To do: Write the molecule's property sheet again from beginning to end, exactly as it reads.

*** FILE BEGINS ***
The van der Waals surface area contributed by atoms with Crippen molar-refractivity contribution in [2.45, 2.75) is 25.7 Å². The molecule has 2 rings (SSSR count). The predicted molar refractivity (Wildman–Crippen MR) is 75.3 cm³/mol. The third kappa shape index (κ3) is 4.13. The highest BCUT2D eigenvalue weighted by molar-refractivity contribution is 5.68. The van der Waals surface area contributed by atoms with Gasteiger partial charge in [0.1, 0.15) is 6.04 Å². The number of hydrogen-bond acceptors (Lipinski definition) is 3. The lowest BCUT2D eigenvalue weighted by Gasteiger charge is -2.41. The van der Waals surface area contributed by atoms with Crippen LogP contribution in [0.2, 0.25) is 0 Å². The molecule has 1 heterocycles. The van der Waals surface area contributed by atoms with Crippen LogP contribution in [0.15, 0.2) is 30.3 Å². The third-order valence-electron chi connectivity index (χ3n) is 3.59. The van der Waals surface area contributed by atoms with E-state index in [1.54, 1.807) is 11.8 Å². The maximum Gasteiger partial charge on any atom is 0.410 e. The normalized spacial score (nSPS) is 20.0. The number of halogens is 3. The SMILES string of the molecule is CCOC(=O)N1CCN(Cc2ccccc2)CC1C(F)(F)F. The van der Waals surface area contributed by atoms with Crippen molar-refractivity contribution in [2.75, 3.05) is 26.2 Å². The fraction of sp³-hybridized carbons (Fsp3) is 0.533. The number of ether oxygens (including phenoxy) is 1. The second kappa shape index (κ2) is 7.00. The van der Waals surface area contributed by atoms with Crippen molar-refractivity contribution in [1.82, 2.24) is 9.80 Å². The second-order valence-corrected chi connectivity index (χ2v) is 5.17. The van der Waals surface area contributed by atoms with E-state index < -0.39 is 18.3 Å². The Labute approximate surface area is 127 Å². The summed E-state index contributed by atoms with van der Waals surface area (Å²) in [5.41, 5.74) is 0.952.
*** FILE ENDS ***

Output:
The van der Waals surface area contributed by atoms with Crippen molar-refractivity contribution in [2.45, 2.75) is 25.7 Å². The molecule has 2 rings (SSSR count). The predicted molar refractivity (Wildman–Crippen MR) is 75.3 cm³/mol. The third kappa shape index (κ3) is 4.13. The highest BCUT2D eigenvalue weighted by molar-refractivity contribution is 5.68. The van der Waals surface area contributed by atoms with Gasteiger partial charge in [0.1, 0.15) is 6.04 Å². The number of hydrogen-bond acceptors (Lipinski definition) is 3. The lowest BCUT2D eigenvalue weighted by Gasteiger charge is -2.41. The van der Waals surface area contributed by atoms with Crippen LogP contribution in [0.2, 0.25) is 0 Å². The molecule has 1 heterocycles. The van der Waals surface area contributed by atoms with Crippen LogP contribution in [0.15, 0.2) is 30.3 Å². The third-order valence-electron chi connectivity index (χ3n) is 3.59. The van der Waals surface area contributed by atoms with E-state index in [1.54, 1.807) is 11.8 Å². The maximum Gasteiger partial charge on any atom is 0.410 e. The normalized spacial score (nSPS) is 20.0. The number of halogens is 3. The SMILES string of the molecule is CCOC(=O)N1CCN(Cc2ccccc2)CC1C(F)(F)F. The van der Waals surface area contributed by atoms with Crippen molar-refractivity contribution in [2.75, 3.05) is 26.2 Å². The fraction of sp³-hybridized carbons (Fsp3) is 0.533. The number of ether oxygens (including phenoxy) is 1. The second kappa shape index (κ2) is 7.00. The van der Waals surface area contributed by atoms with Crippen molar-refractivity contribution in [1.82, 2.24) is 9.80 Å². The second-order valence-corrected chi connectivity index (χ2v) is 5.17. The van der Waals surface area contributed by atoms with E-state index < -0.39 is 18.3 Å². The Labute approximate surface area is 127 Å². The summed E-state index contributed by atoms with van der Waals surface area (Å²) in [5.41, 5.74) is 0.952.